Eurotransport’s Leaders’ Series 2017: Jonathan Bray
19 February 2017 • Author(s): Jonathan Bray, Director, Urban Transport Group
Jonathan Bray, Director of the Urban Transport Group, launches Eurotransport’s 2017 Leaders’ Series and gives his opinion on some current industry concerns including the use of Big Data, Open Data, the implications of Brexit, and the continual aim for the Group to support its members.
How should transport authorities use Big Data and Open Data to help transform travel, and what challenges do you think the industry will face when it comes to using this data? Emerging data will mean public transport users will become far more fully informed about their travel choices. At the same time it will transform the ability of transport authorities to plan and manage transport networks and services more efficiently and effectively.
We recently published the ‘Getting Smart On Data’ report, which identified four key challenges for transport authorities in fully realising the benefits of emerging data sources1. These four issues are as follows:
■ Sharing and integration
■ Ownership and privacy
■ Quality and standards
■ Skills, capabilities and capacities.
We have set up an ‘Emerging Data’ Working Group among our members to make further and faster progress in resolving these challenges.
What effect do you think Brexit will have on the UK’s inner-city public transport systems?
It’s not in our remit to express a verdict one way or another on Brexit – however, Brexit will dominate UK politics and government policy for some time to come. This is already the case in terms of the government’s professed aim of spreading the benefits of economic growth, both socially and spatially, which is partly a reaction to the way in which the referendum became an outlet for wider discontent from social groups and areas who felt left behind and excluded. This could lead to a greater focus on how public transport can benefit not only the major city centres, but also suburban and secondary centres.
Do you have any advice for the Urban Transport Group’s members in light of Brexit?
We provide our members with a rolling briefing on the implications of Brexit1 and we have also run internal seminars and sessions for our members with our Brussels advisors. European funding programmes continue to apply to the UK so we also advise our members on how they might benefit from them. The UK is in the EU – until it isn’t. The way in which Brexit will unfold is not yet clear – and our influence over that is minimal anyway. In the meantime, we will keep our members informed of current opportunities whilst standing ready to ensure the interests of UK transport authorities are represented once it becomes clearer how Brexit might happen.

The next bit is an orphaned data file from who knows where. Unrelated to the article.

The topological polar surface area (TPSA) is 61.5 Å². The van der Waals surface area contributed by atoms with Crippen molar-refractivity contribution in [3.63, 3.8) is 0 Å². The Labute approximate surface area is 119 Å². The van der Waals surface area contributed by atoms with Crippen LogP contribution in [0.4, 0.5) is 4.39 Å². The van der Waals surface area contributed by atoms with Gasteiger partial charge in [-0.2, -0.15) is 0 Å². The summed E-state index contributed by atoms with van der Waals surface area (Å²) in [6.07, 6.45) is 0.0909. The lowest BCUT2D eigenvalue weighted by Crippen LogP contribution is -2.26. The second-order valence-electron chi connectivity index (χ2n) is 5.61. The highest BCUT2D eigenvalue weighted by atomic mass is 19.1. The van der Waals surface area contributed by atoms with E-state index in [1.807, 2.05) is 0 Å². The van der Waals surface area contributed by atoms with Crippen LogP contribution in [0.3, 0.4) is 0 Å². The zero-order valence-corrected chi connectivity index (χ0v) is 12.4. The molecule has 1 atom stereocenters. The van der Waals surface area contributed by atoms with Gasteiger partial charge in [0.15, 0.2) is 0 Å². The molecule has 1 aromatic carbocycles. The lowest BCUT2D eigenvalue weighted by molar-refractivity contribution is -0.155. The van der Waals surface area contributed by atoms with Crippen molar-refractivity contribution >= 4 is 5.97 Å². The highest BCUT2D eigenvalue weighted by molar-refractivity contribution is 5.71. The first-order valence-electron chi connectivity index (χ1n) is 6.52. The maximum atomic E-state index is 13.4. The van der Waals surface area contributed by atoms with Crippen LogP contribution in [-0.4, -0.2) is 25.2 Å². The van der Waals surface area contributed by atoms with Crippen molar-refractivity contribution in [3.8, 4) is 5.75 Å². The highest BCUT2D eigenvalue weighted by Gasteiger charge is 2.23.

We will also continue to participate in wider European and international networks as the benefits of share-learning and approaches to tackling common problems are more valuable than ever given the ever-greater convergence between cities around the world on issues like traffic reduction and modal shift. What are the Urban Transport Group’s main goals for 2017? In 2016 we changed our name and welcomed Transport for London (TfL) on-board as a full member. This year we want to fully capitalise on this by making the Urban Transport Group the place where the thinking happens, and the leadership is provided in order to ensure that transport contributes to the wider and shared environmental, social and economic goals of UK cities. We will also continue to work hard to ensure that our cities have the funding and powers they need to plan and manage an efficient and effective public transport system, including through new powers over buses and greater devolution of powers over rail services.
1. Available to view and download at www.urbantransportgroup.org
Jonathan Bray joined Urban Transport Group (then pteg) in 2003 as Assistant Director before being appointed Director in 2008. Before that Jonathan’s background was a mix of transport policy and transport campaigning. As a consultant, his clients included local transport authorities, the BBC and the Strategic Rail Authority. He was also one of the founders and coordinators of the campaign against the national road programme in the early-1990s and later led the Save Our Railways campaign against rail privatisation. He has also worked for the Campaign for Better Transport on a range of sustainable transport issues. Overall, the hallmark of Jonathan’s career has been a steadfast commitment to sustainable and equitable transport policies. This includes playing a major role in some of the biggest battles for progressive change to public policy on transport.